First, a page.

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Mercedes-Benz EQA running costs and reliability

2021 onwards (change model)
Running costs rating: 3.5 out of 53.5

Written by Keith Adams Published: 25 January 2023 Updated: 25 January 2023

Miles per pound (mpp)

Low figures relate to the least economical version; high to the most economical. Based on WLTP combined fuel economy for versions of this car made since September 2017 only, and typical current fuel or electricity costs.
Electric motors, home charging 9.7 - 12.1 mpp
Electric motors, public charging 5.2 - 6.5 mpp
What is miles per pound?

Fuel economy

Low figures relate to the least economical version; high to the most economical. Based on WLTP combined fuel economy for versions of this car made since September 2017 only.
Electric motors 3.3 - 4.1 miles/kWh
View mpg & specs for any version
  • Very low electric consumption
  • Good useable range
  • Rivals offer bigger batteries, though

What are the running costs?

Claimed battery range and performance are good, but not class leading. A substantial lithium-ion battery pack is fixed into the floor, so the EQA 250 has a usable battery capacity of 66.5kWh. That lags behind the 78kWh you get in a Volvo XC40 Recharge, but is on the money for an EV of this size.

It’s calibrated for range and efficiency rather than performance. The EQA 250 model claims up to 266 miles of range, according to WLTP figures. In real-world terms you should be able to squeeze 3.4 miles per kWh out of the EQA, at least in relatively mild weather (very cold or very hot days can mean extra drain on the battery). Interestingly, the more powerful four-wheel-drive EQA 300 4Matic and EQA 350 4Matic models still manage a claimed 258-263 miles on a full charge (helped by the extra brake energy regeneration you get from having two electric motors).

The EQA has an Eco Assist system, which uses navigation and traffic sign data to gauge how much brake regeneration is required at a given moment, and the navigation also takes into account charging times to give you as accurate a time as possible to get to your destination.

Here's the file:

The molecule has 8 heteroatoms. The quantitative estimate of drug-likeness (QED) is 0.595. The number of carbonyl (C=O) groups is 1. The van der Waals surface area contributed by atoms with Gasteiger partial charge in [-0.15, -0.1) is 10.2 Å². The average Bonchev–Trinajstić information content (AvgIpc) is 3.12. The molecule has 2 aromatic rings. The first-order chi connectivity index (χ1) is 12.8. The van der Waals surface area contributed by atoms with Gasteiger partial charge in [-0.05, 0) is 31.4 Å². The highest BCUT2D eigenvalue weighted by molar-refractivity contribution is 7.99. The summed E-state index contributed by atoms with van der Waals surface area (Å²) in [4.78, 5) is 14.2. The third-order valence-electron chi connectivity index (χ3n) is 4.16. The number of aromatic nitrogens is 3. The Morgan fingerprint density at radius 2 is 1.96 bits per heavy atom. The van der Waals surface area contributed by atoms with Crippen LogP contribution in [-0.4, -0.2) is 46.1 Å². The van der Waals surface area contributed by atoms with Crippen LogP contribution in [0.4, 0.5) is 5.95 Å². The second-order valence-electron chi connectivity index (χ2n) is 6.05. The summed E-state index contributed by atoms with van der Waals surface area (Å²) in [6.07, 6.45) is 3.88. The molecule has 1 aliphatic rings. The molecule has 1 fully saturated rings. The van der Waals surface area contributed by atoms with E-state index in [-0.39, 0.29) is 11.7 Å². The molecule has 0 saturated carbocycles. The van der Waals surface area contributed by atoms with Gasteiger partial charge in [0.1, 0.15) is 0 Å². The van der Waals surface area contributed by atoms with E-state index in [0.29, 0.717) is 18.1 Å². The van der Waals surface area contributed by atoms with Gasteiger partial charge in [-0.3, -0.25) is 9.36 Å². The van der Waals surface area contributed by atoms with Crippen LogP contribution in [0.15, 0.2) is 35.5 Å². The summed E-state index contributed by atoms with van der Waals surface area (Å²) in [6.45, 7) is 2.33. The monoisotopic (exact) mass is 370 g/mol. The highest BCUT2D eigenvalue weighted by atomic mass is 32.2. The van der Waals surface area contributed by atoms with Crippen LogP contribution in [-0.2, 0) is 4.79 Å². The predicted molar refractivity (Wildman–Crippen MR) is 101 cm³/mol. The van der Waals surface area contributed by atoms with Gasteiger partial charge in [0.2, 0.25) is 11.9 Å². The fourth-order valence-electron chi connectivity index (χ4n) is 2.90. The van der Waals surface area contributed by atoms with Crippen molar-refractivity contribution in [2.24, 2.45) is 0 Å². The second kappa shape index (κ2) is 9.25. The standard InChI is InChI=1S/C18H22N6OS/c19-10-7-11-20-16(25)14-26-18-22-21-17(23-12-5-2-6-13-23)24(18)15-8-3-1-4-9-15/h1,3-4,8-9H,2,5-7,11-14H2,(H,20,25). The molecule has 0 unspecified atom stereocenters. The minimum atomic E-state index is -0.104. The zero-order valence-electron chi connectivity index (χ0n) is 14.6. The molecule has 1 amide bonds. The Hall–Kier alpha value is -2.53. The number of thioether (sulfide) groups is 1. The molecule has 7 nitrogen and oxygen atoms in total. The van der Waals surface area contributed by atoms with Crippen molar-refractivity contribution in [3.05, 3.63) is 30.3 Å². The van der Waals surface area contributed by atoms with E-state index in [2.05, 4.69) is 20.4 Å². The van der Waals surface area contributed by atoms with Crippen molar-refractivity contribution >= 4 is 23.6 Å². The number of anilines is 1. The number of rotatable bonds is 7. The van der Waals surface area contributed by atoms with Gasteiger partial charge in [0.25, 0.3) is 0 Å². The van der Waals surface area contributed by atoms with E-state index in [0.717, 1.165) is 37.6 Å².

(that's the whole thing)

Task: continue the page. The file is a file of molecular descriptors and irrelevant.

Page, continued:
Mercedes-Benz EQA running costs
Mercedes-Benz EQA running costs

From a home charging point, using a 7.4kW wallbox, you can fully charge the EQA’s battery in around 11 hours, or just over five hours if you can connect to 11kW charging. Charging from 10-80% battery from a rapid DC public charger can take as little as 30 minutes, assuming you can find a charger that will supply the EQA’s maximum 100kW charging speed.

As part of the purchase price, Mercedes gives you, through its Mercedes Me charge card, access to thousands of charging points, including BP Pulse, and discounted rapid charging from IONITY. Mercedes will also install a home charging point for you, subject to an electrical survey.

Servicing and warranty

The EQA comes with a standard three-year warranty against the usual defects, and a specific eight-year, 100,000-mile warranty for the battery. There’s also an impressive 30-year warranty against corrosion. When you pick your new EQA up from the dealer, it’s covered by a seven-day comprehensive insurance policy, giving you time to sort out your own cover.

Mercedes also offers an inclusive service package for the EQA that covers all your regular servicing.

Mercedes EQA - charge socket
Mercedes EQA - charge socket


  • Electric tech tends to be reliable
  • EQA recalled for lacking owner’s manual
  • Mercedes dealers often don’t rate well

The EQA should prove reliable, not least because it’s electric — fewer moving parts means better reliability, at least in the mechanical sense. That said, the MBUX system has come in for criticism in the recent past for its reliability, and the all-electric EQC (bigger brother to the EQA) got hit with a recall for a power steering failure.

The EQA itself has had one recall — but only to ensure that vehicles were fitted with a printed owner’s manual.

The Mercedes dealer network has also often come in for criticism for its customer service record, but efforts are being made to improve in that area.